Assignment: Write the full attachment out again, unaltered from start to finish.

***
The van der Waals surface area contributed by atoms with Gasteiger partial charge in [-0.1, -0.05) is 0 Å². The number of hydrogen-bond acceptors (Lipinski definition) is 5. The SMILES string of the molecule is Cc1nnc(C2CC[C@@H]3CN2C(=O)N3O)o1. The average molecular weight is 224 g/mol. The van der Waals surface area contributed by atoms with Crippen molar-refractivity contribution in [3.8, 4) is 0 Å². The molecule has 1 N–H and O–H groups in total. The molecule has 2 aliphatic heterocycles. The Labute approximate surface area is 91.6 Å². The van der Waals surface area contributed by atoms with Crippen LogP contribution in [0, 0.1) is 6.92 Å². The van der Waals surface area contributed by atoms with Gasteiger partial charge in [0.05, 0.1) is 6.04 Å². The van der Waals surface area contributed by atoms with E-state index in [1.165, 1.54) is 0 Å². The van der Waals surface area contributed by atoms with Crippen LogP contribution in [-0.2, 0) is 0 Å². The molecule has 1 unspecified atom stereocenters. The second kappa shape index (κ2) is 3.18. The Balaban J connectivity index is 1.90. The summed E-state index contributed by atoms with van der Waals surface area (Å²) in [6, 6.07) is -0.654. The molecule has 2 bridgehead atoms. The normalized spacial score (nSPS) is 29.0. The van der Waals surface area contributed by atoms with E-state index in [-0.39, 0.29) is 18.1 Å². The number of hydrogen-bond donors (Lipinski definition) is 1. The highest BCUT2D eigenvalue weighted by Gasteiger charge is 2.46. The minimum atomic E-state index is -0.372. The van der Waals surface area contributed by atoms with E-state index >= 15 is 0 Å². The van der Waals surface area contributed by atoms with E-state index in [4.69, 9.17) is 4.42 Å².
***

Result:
The van der Waals surface area contributed by atoms with Gasteiger partial charge in [-0.1, -0.05) is 0 Å². The number of hydrogen-bond acceptors (Lipinski definition) is 5. The SMILES string of the molecule is Cc1nnc(C2CC[C@@H]3CN2C(=O)N3O)o1. The average molecular weight is 224 g/mol. The van der Waals surface area contributed by atoms with Crippen molar-refractivity contribution in [3.8, 4) is 0 Å². The molecule has 1 N–H and O–H groups in total. The molecule has 2 aliphatic heterocycles. The Labute approximate surface area is 91.6 Å². The van der Waals surface area contributed by atoms with Crippen LogP contribution in [0, 0.1) is 6.92 Å². The van der Waals surface area contributed by atoms with Gasteiger partial charge in [0.05, 0.1) is 6.04 Å². The van der Waals surface area contributed by atoms with E-state index in [1.165, 1.54) is 0 Å². The van der Waals surface area contributed by atoms with Crippen LogP contribution in [-0.2, 0) is 0 Å². The molecule has 1 unspecified atom stereocenters. The second kappa shape index (κ2) is 3.18. The Balaban J connectivity index is 1.90. The summed E-state index contributed by atoms with van der Waals surface area (Å²) in [6, 6.07) is -0.654. The molecule has 2 bridgehead atoms. The normalized spacial score (nSPS) is 29.0. The van der Waals surface area contributed by atoms with E-state index in [-0.39, 0.29) is 18.1 Å². The number of hydrogen-bond donors (Lipinski definition) is 1. The highest BCUT2D eigenvalue weighted by Gasteiger charge is 2.46. The minimum atomic E-state index is -0.372. The van der Waals surface area contributed by atoms with E-state index >= 15 is 0 Å². The van der Waals surface area contributed by atoms with E-state index in [4.69, 9.17) is 4.42 Å².